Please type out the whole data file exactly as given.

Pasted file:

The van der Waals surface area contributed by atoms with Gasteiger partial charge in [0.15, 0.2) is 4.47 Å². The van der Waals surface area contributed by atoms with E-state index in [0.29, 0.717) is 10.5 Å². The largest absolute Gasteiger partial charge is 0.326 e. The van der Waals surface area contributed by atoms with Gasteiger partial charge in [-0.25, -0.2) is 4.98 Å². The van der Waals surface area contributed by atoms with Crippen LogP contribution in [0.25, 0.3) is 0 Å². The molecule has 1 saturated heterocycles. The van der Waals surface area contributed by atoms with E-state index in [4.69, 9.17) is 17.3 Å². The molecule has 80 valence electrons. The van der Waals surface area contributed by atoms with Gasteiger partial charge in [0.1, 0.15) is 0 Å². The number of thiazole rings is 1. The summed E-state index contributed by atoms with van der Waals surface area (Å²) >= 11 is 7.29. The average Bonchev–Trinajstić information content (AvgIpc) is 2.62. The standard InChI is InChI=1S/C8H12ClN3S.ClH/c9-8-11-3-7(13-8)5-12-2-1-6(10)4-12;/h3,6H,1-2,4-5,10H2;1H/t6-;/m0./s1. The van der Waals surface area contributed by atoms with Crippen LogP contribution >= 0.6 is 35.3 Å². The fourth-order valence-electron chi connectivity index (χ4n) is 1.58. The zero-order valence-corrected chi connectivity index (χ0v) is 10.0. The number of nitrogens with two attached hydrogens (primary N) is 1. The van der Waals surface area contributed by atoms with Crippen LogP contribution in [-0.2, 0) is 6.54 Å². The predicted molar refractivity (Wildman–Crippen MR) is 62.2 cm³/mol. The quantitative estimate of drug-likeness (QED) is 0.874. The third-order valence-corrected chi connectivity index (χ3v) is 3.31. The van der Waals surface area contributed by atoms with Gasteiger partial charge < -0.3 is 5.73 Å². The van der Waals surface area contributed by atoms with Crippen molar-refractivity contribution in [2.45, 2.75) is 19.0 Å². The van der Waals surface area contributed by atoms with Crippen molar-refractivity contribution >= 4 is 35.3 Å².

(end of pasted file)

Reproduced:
The van der Waals surface area contributed by atoms with Gasteiger partial charge in [0.15, 0.2) is 4.47 Å². The van der Waals surface area contributed by atoms with E-state index in [0.29, 0.717) is 10.5 Å². The largest absolute Gasteiger partial charge is 0.326 e. The van der Waals surface area contributed by atoms with Gasteiger partial charge in [-0.25, -0.2) is 4.98 Å². The van der Waals surface area contributed by atoms with Crippen LogP contribution in [0.25, 0.3) is 0 Å². The molecule has 1 saturated heterocycles. The van der Waals surface area contributed by atoms with E-state index in [4.69, 9.17) is 17.3 Å². The molecule has 80 valence electrons. The van der Waals surface area contributed by atoms with Gasteiger partial charge in [0.1, 0.15) is 0 Å². The number of thiazole rings is 1. The summed E-state index contributed by atoms with van der Waals surface area (Å²) >= 11 is 7.29. The average Bonchev–Trinajstić information content (AvgIpc) is 2.62. The standard InChI is InChI=1S/C8H12ClN3S.ClH/c9-8-11-3-7(13-8)5-12-2-1-6(10)4-12;/h3,6H,1-2,4-5,10H2;1H/t6-;/m0./s1. The van der Waals surface area contributed by atoms with Crippen LogP contribution >= 0.6 is 35.3 Å². The fourth-order valence-electron chi connectivity index (χ4n) is 1.58. The zero-order valence-corrected chi connectivity index (χ0v) is 10.0. The number of nitrogens with two attached hydrogens (primary N) is 1. The van der Waals surface area contributed by atoms with Crippen LogP contribution in [-0.2, 0) is 6.54 Å². The predicted molar refractivity (Wildman–Crippen MR) is 62.2 cm³/mol. The quantitative estimate of drug-likeness (QED) is 0.874. The third-order valence-corrected chi connectivity index (χ3v) is 3.31. The van der Waals surface area contributed by atoms with Gasteiger partial charge < -0.3 is 5.73 Å². The van der Waals surface area contributed by atoms with Crippen molar-refractivity contribution in [2.45, 2.75) is 19.0 Å². The van der Waals surface area contributed by atoms with Crippen molar-refractivity contribution >= 4 is 35.3 Å².